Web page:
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Brazilian president denies approving bribe


Brazil's president Michel Temer (AP)

Brazil's president Michel Temer (AP)

Brazil's president Michel Temer (AP)

Embattled Brazilian President Michel Temer has said he will fight allegations that he endorsed the paying of hush money to an ex-politician jailed for corruption.

Mr Temer spoke during a national address in his first appearance since the Globo newspaper published a report claiming he was recorded supporting payments to former lower house speaker Eduardo Cunha.

In his speech, Mr Temer categorically denied the allegation and insisted he will stay in his job.

Mr Temer took power a year ago when president Dilma Rousseff was impeached and then removed for illegally managing the federal budget.

"At no time did I authorise the paying of anyone," Mr Temer said emphatically, raising his voice and pounding his index finger against the podium.

"I did not buy anybody's silence.

"I will not resign."

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Protests are planned in several cities and opposition politicians took to Twitter and local news channels to call for Mr Temer to be impeached, arguing his government no longer has legitimacy.

"I can't see how Temer survives this," said David Fleischer, a political science professor at the University of Brasilia. "There are just too many people against him now."

The ongoing scandal deepened at dawn on Thursday as police searched the Rio de Janeiro home and Brasilia office of Senator Aecio Neves, who nearly won the presidency in 2014 and planned to run again next year.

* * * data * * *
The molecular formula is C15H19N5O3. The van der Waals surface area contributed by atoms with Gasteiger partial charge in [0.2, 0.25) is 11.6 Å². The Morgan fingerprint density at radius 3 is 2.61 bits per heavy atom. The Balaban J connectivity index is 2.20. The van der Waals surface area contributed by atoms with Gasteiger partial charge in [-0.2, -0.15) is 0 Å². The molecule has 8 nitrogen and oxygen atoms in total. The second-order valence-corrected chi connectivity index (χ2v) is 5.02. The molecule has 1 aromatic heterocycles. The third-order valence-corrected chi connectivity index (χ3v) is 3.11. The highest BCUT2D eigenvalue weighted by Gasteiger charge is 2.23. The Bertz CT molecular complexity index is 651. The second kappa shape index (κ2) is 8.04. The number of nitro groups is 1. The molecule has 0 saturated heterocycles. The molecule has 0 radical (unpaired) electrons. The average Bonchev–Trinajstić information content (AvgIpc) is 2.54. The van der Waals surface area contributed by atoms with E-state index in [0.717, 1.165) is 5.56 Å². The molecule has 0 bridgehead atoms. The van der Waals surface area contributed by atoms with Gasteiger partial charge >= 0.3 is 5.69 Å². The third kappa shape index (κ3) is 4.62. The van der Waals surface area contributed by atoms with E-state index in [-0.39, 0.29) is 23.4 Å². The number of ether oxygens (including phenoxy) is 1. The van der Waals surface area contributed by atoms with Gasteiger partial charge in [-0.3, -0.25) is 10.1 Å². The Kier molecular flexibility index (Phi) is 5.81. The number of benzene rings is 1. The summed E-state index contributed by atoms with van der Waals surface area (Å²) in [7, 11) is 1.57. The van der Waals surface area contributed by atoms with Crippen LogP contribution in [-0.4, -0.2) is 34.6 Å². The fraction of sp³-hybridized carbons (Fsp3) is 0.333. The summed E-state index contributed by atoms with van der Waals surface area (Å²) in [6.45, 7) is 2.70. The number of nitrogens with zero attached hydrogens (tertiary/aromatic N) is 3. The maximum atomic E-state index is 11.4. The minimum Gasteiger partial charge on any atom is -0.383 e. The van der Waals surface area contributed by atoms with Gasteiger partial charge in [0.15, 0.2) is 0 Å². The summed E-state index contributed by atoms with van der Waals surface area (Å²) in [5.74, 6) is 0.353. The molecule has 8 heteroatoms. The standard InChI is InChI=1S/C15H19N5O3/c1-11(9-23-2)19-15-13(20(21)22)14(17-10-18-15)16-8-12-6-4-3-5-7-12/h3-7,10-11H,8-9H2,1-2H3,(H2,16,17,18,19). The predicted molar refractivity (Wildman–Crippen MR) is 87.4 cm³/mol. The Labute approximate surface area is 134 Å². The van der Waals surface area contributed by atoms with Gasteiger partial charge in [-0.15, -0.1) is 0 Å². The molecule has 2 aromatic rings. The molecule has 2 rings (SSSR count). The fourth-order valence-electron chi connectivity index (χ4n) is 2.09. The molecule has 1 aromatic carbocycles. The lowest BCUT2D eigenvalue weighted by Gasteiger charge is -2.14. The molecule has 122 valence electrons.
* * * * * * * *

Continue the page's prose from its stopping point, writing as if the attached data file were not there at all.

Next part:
Mr Neves is being investigated in several corruption cases related to the "Car Wash" probe into kickbacks to politicians. He has denied any wrongdoing but the Supreme Federal Tribunal has suspended him from office indefinitely.

Within 90 minutes of opening, Brazil's main Ibovespa stock index dropped 10% and trading was stopped for 30 minutes.

Brazil's Real currency lost 8% of its value against the US dollar in the first half of Thursday. Both chambers of Congress cancelled sessions and Mr Temer's office axed his planned activities.

Globo reported late on Wednesday that Mr Neves had been recorded asking JBS meat-packing company executive Joesley Batista for 700,000 US dollars (£540,000) to pay for his "Car Wash" defence.

Globo also reported that Mr Batista had recorded Mr Temer endorsing a bribe to silence Cunha. In a statement late on Wednesday, the president's office said Mr Temer did not participate or authorise any attempt to keep Cunha from reaching a plea bargain with justice officials.

If confirmed, the allegations could prove devastating for Mr Temer, whose administration has lurched from one crisis to another since he took office just over a year ago.

Cunha led the impeachment fight that removed Ms Rousseff from the presidency last year and put Mr Temer, then the vice-president, into power. Cunha was later imprisoned on a 15-year sentence for corruption.

The statement from Mr Temer's office confirmed that the president did meet with Mr Batista in March. According to the Globo report, Mr Batista secretly recorded the conversations with Mr Temer and Mr Neves and gave them to justice officials as part of plea bargain negotiations.

The report said that when Mr Temer was told Cunha was being paid to keep silent, the president responded: "You have to keep that up, all right?"

Globo did not release the recordings or say how they were obtained.

Mr Temer and Cunha are members of the same party and were previously allies. However, they appear to have had a falling out amid a growing investigation into corruption involving the state oil giant Petrobras.

Since launching three years ago, the "Car Wash" probe into billions of dollars in kickbacks has put several top businessmen and politicians in jail.

Many believe that Cunha, who was widely viewed as Brazil's most powerful politician before being ensnared in several corruption cases, could provide damaging testimony about dozens of others if he reaches a plea bargain with investigators.


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